Diversity in the Dales – our countryside is open to all

December 19, 2018

In September Rosie joined Yorkshire Dales Millennium Trust (YDMT) as our new Outreach trainee. Working across two projects, Green Futures and Stories in Stone, she’s been helping to reach groups of people from diverse communities and welcome them to the beautiful Yorkshire Dales countryside. 

Diversity in the Dales

Hi, my name’s Rosie and I started work at YDMT in September 2018.

My job at YDMT is Outreach Trainee, a role which works across both Stories in Stone and Green Futures. The work we’re doing aims to create opportunities for individuals and groups from some of the most deprived communities in the country to come to the Yorkshire Dales for fun, active and thought provoking activities. I’ve had an incredible first few months here doing everything from tree maintenance with young people from Skipton to making Stone Age axes with school kids from Austwick.

YDMT Outreach Trainee Rosie planting trees

It was understanding the aims of YDMT that drew me to apply for the role. I really like the fact that the work isn’t just about conservation and preservation for its own sake. It’s not just freezing the landscape in time without reference to the diverse communities which belong to it. It’s about listening and reflecting, being purposeful and creative in how we respond to the people at the margins as well as those at the centre of our communities.

Interfaith Women’s weekend

Rosie and Diako at the Interfaith womens retreat

Ribblehead recently played host to a group of 20 Muslim and Christian women who came together to explore their faith and share time together against the wonderful natural landscape on the doorstep. Organised by Judy from our Stories in Stone team, women from different backgrounds and religions had the chance to celebrate diversity, counter stereotypes, and find solidarity in shared issues. This aim meant that a really interesting set of skills were required to support, affirm, and enable conversation; it was great to shadow Judy and learn how she did this.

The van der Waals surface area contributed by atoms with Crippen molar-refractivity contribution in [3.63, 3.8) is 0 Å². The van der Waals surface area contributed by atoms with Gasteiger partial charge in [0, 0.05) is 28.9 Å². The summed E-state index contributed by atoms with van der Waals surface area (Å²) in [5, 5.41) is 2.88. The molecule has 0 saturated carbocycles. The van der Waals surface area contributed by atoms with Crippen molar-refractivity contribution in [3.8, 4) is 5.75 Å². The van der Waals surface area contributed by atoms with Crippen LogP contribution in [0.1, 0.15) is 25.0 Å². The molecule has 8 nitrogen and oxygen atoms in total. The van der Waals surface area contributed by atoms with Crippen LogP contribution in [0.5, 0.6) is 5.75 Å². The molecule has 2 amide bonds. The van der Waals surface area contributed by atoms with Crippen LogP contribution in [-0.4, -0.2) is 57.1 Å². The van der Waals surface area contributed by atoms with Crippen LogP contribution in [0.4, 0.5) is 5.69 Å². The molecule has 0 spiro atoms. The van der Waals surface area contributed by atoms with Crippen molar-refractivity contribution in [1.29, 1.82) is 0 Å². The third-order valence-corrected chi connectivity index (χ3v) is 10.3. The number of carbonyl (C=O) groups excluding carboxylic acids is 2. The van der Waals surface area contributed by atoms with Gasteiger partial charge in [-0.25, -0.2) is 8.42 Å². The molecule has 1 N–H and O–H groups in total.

To me it felt like a brilliant example of how YDMT works towards being custodians of traditional Yorkshire culture and heritage, while also understanding that part of that history must also include visitors and ‘off-comers.’ It’s like nothing I’ve ever experienced before. It’s about drystone walls and asylum seekers. It’s about rag rug making and it’s about the call to prayer. It’s about encounters and people.

It was incredible to witness how weekends like this work to diversify and demystify the Yorkshire Dales for a group of women on the edge of the Dales community. Visitors have always been part of the landscape – significant stories themselves within the landscape of the Dales – and I’m really excited to continue learning and experiencing what YDMT can achieve in this way.

Trees for all!

As the tree planting season continues Rosie’s got her hands full taking groups tree planting. She’s also learning more about the Dales landscape and the native species that inhabit it – with First Aid and Mountain Leader training, Forest Schools and bush craft qualifications.

We’ll hear more from Rosie in the Spring when lambing season brings opportunities for more groups to experience this magical time of the year. Keep up the great work Rosie!